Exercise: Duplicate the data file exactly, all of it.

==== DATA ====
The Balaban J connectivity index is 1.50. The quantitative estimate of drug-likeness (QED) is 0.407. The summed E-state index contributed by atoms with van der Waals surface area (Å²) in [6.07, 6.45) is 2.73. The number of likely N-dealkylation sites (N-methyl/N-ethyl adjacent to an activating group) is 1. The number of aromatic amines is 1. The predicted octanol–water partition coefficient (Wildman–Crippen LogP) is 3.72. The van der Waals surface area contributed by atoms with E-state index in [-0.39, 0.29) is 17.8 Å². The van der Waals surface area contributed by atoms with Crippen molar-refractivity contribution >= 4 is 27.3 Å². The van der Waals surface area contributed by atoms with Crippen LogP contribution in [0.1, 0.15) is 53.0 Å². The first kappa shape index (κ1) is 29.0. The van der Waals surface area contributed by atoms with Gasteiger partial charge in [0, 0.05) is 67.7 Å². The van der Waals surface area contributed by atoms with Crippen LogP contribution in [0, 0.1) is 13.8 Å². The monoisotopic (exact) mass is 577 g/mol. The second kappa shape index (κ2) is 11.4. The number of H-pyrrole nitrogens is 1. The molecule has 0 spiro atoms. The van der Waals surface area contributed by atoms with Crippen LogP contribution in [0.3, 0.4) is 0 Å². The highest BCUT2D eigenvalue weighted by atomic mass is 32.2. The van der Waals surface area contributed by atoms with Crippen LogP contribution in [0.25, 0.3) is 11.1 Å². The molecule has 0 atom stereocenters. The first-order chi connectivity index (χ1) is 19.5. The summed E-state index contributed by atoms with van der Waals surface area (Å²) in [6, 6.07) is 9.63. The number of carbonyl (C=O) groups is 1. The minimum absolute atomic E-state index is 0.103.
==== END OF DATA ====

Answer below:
The Balaban J connectivity index is 1.50. The quantitative estimate of drug-likeness (QED) is 0.407. The summed E-state index contributed by atoms with van der Waals surface area (Å²) in [6.07, 6.45) is 2.73. The number of likely N-dealkylation sites (N-methyl/N-ethyl adjacent to an activating group) is 1. The number of aromatic amines is 1. The predicted octanol–water partition coefficient (Wildman–Crippen LogP) is 3.72. The van der Waals surface area contributed by atoms with E-state index in [-0.39, 0.29) is 17.8 Å². The van der Waals surface area contributed by atoms with Crippen molar-refractivity contribution >= 4 is 27.3 Å². The van der Waals surface area contributed by atoms with Crippen LogP contribution in [0.1, 0.15) is 53.0 Å². The first kappa shape index (κ1) is 29.0. The van der Waals surface area contributed by atoms with Gasteiger partial charge in [0, 0.05) is 67.7 Å². The van der Waals surface area contributed by atoms with Crippen LogP contribution in [0, 0.1) is 13.8 Å². The monoisotopic (exact) mass is 577 g/mol. The second kappa shape index (κ2) is 11.4. The number of H-pyrrole nitrogens is 1. The molecule has 0 spiro atoms. The van der Waals surface area contributed by atoms with Crippen LogP contribution in [0.3, 0.4) is 0 Å². The highest BCUT2D eigenvalue weighted by atomic mass is 32.2. The van der Waals surface area contributed by atoms with Crippen LogP contribution in [0.25, 0.3) is 11.1 Å². The molecule has 0 atom stereocenters. The first-order chi connectivity index (χ1) is 19.5. The summed E-state index contributed by atoms with van der Waals surface area (Å²) in [6, 6.07) is 9.63. The number of carbonyl (C=O) groups is 1. The minimum absolute atomic E-state index is 0.103.